Because visualization can have a real impact on how you think and feel, it’s so important to visualize the future you want—especially if it feels distant or hard to reach. When you imagine it in great detail, you bring it closer in a very real way.
That said, fantasies of your desires aren’t much use unless they lead to action. Visualizing what you want gives you focus and clarity, but it also gives your brain a dopamine hit. That moment of pleasure can make you complacent, as if the fantasy itself is enough. Obviously, it’s not.
So, don’t just imagine the end goal—visualize the process to get there as well, including all the obstacles and failures you might experience along the way. Imagine what will happen if you don’t take action toward your dream, as I did when I thought about taking that boring job after getting laid off. That “negative” visualization is just as important as imagining success. In fact, it’s been shown that thinking about failure or inaction makes people twice as likely to achieve their goals.
Money is a means, not a meaning. Wealth influences a small variance in levels of happiness, and the pursuit of wealth itself doesn’t create happiness. Most importantly, you do not have to be wealthy to have an experience-rich life. Some of my most memorable and valuable experiences happened when I was flat broke.
This may sound like I’m just placating you. Don’t get me wrong—if someone said to me, “You don’t need to go on a safari—just go to the local zoo instead!” I'd probably want to punch them in the face. I certainly know that big, expensive experiences can be some of the most magical, and you should absolutely seek ways to plan and achieve them. For example, gorilla trekking in Rwanda wasn’t cheap—it took us a long time to plan and save for it—but it was an extraordinary experience.
CONVERSATION HIGHLIGHTS IN THIS EPISODE
- Why we need to be constantly reminded to invest in experiences, and what’s at stake if we don’t
- How to live an experientially rich life after you've already lived A LOT of life
- How to understand and define our IDEAL SELF
- How to tune out what doesn't matter and tune in to what does
- The Mori Memento Chart and its simple power to help you create a more meaningful life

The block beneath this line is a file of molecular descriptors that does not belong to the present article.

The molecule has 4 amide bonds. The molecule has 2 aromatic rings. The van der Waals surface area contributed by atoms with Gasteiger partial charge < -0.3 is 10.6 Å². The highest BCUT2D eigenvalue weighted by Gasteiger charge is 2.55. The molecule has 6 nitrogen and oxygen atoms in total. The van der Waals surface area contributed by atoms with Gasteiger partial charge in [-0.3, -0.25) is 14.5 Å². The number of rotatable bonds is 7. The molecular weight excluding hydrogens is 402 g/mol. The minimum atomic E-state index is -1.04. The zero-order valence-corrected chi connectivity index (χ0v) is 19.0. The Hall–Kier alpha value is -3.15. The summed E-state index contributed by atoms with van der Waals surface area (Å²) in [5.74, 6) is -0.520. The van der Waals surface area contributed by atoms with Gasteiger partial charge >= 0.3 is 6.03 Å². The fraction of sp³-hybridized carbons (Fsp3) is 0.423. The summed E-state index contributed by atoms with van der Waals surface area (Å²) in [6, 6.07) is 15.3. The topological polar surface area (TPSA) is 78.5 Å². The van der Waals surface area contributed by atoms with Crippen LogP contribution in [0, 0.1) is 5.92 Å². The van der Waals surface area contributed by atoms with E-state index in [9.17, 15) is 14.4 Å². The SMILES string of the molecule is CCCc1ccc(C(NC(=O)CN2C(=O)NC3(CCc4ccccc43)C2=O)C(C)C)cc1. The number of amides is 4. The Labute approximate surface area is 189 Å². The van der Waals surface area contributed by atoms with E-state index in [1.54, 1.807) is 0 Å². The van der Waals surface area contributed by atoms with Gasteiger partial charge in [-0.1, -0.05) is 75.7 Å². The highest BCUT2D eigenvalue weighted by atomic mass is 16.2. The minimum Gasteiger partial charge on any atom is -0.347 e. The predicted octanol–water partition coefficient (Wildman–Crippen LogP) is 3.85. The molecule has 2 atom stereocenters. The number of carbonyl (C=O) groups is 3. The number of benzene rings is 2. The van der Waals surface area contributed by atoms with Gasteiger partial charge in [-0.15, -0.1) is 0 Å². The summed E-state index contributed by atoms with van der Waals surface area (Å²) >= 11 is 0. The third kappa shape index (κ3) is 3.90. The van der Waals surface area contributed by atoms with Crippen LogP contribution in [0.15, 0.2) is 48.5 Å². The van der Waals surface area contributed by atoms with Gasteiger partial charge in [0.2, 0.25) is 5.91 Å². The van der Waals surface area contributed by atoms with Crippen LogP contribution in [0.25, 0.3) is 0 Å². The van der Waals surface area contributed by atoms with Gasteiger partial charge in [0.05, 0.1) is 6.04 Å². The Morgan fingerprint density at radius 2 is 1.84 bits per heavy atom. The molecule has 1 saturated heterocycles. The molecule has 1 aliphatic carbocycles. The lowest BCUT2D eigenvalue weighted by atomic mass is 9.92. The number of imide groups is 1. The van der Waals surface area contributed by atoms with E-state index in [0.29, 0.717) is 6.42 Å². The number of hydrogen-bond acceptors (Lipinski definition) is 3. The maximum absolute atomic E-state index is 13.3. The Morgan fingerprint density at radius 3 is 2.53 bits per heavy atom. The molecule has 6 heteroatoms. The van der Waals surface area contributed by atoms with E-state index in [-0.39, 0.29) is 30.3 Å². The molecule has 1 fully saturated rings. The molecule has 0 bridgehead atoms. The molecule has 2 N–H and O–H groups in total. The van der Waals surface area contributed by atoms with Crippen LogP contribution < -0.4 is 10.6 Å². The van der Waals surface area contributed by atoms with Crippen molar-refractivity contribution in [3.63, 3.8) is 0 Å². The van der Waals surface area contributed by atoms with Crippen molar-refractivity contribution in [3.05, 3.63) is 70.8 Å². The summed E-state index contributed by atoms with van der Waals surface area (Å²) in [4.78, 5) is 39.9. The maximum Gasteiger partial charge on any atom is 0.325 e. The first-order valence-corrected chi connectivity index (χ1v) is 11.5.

When you’re in fight-or-flight mode, everything you do or don’t do teaches the brain something about the perceived threat. When you avoid or flee the situation, your brain experiences a wave of relief. The amygdala learns that avoiding that situation is how you stay safe from that threat.
This is exactly how you want the brain to respond if the threat is a grizzly bear. But what if the perceived threat is something less biologically adaptive, like a worry about being judged or teased?
Our experiences – the big trips, the small moments of joy, and everything in between – are the real wealth of our lives. So why is it that we consistently fail to do the things we’re yearning to do? And how can we live a life that’s experientially rich despite the daily grind?
Today’s show is a conversation with authors Bridget Hilton and Joe Huff about how to treat time as our most valuable currency while it’s still on our side.
Thanks Ethan for having me on! One of my favorite chats.
Bridget Hilton is co-author of the "Experiential Billionaire" book, which was just released. Her backstory is fascinating, and jumps from helping launch the careers of artists like Rihanna, The Weeknd and Taylor Swift, to shifting into founding the first ever social good electronics company which helped more than 50,000 people receive the gift of hearing for the first time.
However, as much as you might wish that life was one fun and fulfilling experience after another:
Suffering and hard times teach us lessons that can’t be learned any other way.
But, to reap the benefits that come with hardship, you need to have the right mindset.
You must learn to reframe negative experiences into positive memories (or teachable moments).
This exercise helps you do that.
6/7 World Wonders. ✔️🌏🇮🇳
Secondly I am proud of how no matter what, we have always had fun doing it. It has DEFINITELY not always been easy but it has been full of moments with the most hysterical laughter and joy I could’ve possibly imagined. Selling millions of products is cool, but enjoying the ride is FAR more important.
Welcome to On a Living Spree. Glad you're here! I'm Bridget. I write and speak about the art, science, and path to building a life rich in experiences.
The goal of this blog is to help you discover (or rediscover!) your goals and give you the tools to make them happen, whether it's through me directly or my company Experiential Billionaire. I appreciate you stopping by - much more to come soon.